October 28, 2021

Volume XI, Number 301

Advertisement
Advertisement

October 28, 2021

Subscribe to Latest Legal News and Analysis

October 27, 2021

Subscribe to Latest Legal News and Analysis

October 26, 2021

Subscribe to Latest Legal News and Analysis

Connecticut Governor Lamont Strengthens Workers’ Compensation Claims for Workers Affected by COVID-19

On July 24, 2020, Connecticut Governor Lamont issued Executive Order JJJ (“E.O. JJJ”), which creates a presumption that employees who contracted COVID-19 in the early days of the pandemic contracted it at work and are eligible for workers’ compensation benefits.

Pursuant to E.O. JJJ, there shall be a “rebuttable presumption” that an employee, who makes a claim for benefits under the Workers’ Compensation Act, and who missed one or more days of work between March 10, 2020 and May 20, 2020, inclusive, due to a diagnosis of COVID-19 or symptoms that were diagnosed as COVID-19, contracted COVID-19 as an occupational disease arising in the course of his or her employment. The following four conditions must be met for the rebuttable presumption to apply:

  1. The employee must have worked, at the direction of the employer, outside the home during at least one of the fourteen days immediately preceding the date of injury, and had not received an offer or directive from the employer to work from home instead of from his or her place of employment;
  2. If the date of injury was more than fourteen days after March 23, 2020, the employee was employed by an employer deemed essential by the Department of Economic and Community Development pursuant to Executive Order 7H, available here;
  3. The contraction of COVID-19 was confirmed by a positive laboratory diagnostic test within three weeks of the date of injury, or diagnosed and documented within three weeks of the date of injury by a licensed physician, licensed physician’s assistant, or licensed advanced practice registered nurse, based on the employee’s symptoms; and
  4. A copy of the positive test is provided to the employer or insurer.

An employer may only rebut the presumption if it demonstrates to the Workers’ Compensation Commissioner, by a preponderance of the evidence, that the employment of the individual was not the cause of his or her contracting COVID-19.  Even if the employee who has contracted COVID-19 is not entitled to the presumption, he or she can still make a claim under the Workers’ Compensation Act.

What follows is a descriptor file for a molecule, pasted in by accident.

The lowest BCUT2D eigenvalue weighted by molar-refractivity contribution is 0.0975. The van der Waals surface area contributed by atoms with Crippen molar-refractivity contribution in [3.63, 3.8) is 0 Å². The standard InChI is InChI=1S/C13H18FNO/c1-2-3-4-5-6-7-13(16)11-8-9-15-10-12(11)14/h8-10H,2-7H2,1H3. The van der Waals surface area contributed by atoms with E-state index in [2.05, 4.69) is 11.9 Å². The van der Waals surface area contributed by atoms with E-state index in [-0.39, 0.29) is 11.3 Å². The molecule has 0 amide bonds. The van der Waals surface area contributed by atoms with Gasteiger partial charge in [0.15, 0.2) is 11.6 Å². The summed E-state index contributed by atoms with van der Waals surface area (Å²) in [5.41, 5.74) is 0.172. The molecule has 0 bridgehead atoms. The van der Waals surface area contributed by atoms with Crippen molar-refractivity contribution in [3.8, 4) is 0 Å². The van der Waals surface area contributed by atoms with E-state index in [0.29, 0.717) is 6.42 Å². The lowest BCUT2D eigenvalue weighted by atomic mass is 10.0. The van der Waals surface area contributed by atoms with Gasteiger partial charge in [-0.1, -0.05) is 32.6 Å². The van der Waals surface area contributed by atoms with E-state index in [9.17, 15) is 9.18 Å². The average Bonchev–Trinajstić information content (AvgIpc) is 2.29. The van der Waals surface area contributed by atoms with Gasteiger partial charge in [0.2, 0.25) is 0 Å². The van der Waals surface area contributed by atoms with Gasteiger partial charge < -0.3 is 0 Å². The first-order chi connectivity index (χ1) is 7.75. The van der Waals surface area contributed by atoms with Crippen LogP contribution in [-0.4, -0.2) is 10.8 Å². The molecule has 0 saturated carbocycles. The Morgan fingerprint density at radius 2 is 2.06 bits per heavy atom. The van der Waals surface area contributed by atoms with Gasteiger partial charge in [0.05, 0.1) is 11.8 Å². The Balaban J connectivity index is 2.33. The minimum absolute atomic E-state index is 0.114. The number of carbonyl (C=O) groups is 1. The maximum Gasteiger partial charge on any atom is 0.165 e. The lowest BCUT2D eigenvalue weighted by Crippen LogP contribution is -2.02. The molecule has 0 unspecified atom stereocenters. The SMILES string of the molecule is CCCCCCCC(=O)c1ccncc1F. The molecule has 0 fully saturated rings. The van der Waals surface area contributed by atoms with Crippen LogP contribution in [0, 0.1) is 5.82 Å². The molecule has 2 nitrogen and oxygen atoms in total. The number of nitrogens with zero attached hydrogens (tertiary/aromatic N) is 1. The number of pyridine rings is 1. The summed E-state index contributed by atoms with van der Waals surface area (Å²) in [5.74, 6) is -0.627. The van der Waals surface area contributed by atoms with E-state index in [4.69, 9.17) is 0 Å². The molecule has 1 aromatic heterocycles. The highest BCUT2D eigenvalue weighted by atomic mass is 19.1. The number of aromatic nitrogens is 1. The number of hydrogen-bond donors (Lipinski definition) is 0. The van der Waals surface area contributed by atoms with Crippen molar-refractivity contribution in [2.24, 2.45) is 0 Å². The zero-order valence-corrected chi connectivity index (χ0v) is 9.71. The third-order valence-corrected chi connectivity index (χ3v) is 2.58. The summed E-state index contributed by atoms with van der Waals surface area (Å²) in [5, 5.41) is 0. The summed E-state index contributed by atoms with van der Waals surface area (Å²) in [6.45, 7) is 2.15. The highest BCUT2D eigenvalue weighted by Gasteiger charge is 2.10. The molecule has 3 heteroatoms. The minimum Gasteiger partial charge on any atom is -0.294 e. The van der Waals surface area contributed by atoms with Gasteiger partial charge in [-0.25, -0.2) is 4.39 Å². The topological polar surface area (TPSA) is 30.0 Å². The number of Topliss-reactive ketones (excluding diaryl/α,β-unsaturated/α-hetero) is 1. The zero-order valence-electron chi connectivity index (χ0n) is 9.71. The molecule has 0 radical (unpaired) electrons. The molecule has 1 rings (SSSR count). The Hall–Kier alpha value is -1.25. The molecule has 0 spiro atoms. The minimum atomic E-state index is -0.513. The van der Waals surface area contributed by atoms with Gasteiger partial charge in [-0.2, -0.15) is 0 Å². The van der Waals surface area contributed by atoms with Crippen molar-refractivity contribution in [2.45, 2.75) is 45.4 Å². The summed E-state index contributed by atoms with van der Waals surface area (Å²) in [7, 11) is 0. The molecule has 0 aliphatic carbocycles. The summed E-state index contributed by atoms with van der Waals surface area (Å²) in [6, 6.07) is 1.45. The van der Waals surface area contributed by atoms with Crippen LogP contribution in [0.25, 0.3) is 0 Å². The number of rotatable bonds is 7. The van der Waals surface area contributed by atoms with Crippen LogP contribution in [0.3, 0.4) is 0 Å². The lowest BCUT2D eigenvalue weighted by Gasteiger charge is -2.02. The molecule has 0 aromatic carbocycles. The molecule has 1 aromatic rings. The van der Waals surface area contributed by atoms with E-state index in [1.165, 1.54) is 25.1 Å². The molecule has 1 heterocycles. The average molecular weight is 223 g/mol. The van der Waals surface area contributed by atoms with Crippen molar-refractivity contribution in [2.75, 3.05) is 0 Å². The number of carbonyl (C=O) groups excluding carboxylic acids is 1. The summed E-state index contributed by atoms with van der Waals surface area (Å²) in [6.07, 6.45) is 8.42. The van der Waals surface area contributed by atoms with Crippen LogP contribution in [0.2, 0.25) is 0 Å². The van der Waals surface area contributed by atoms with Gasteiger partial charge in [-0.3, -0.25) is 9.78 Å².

Furthermore, E.O. JJJ provides that any wage replacement benefits paid under Section 31-307 or 31-308(a) of the Workers’ Compensation Act[1] shall be reduced by the amount of any sick leave available to the employee through the Emergency Paid Sick Leave Act of the Families First Coronavirus Response Act, or through another paid sick leave program specifically available in response to COVID-19, and separate from any accrued paid time off regularly available to the employee.

E.O. JJJ also amends Section 31-290a of the Workers’ Compensation Act[2], to provide for a civil action in superior court if an employer deliberately misinforms or otherwise deliberately dissuades an employer from filing a claim for workers’ compensation benefits.  Employers should therefore be careful not to interfere with the filing of such claims.

This E.O. remains in effect for six months, or until January 24, 2021, unless modified or terminated earlier.

[1] Section 31-307 provides for  workers’ compensation for total incapacity, and Section 31-308(a) provides for additional benefits for partial permanent disability.

[2] Section 31-290a provides that it is illegal to discriminate against an employee for exercising his or her right to claim or receive workers’ compensation benefits and provides that an employee can bring a claim for a violation of said right to the Workers’ Compensation Commission or in the Connecticut Superior Court.

©2021 Epstein Becker & Green, P.C. All rights reserved.National Law Review, Volume X, Number 233
Advertisement
Advertisement
Advertisement
Advertisement
Advertisement
Advertisement

About this Author

Peter M. Stein, Epstein Becker Green, National Employer Representation,
Member

PETER M. STEIN is a Member of the Firm in the Labor and Employment practice of Epstein Becker Green. Based in the firm's Stamford office, where he serves as the Managing Shareholder, he represents both national and regional employers in all aspects of labor and employment law.

203-326-7420
Deborah DeHart Cannavino Employment Attorney Epstein Becker Green Law Firm
Member of the Firm

DEBORAH DeHART CANNAVINO is a Member of the Firm in the Employment, Labor & Workforce Management practice, in the Stamford office of Epstein Becker Green. She has been practicing labor and employment law in Connecticut for more than twenty-five years. Ms. Cannavino was selected to the Connecticut Super Lawyers list (2016 to 2018), in the areas of Employment & Labor: Employer and Employment Litigation: Defense. She was also recommended by The Legal 500 United States in the areas of Labor and...

203-326-7437
Carol J. Faherty, Epstein Becker, Connecticut lawyer, Labor Attorney
Associate

CAROL J. FAHERTY is an Associate in the Labor and Employment and Litigation practices, in the Stamford office of Epstein Becker Green. 

Ms. Faherty:

  • Represents clients in all aspects of employment litigation matters, including discrimination, sexual harassment/hostile work environment, retaliation, wrongful termination, whistleblowing, and wage and hour claims, among others, before state and federal courts and administrative agencies

  • Represents clients in...

203-326-7408
Advertisement
Advertisement
Advertisement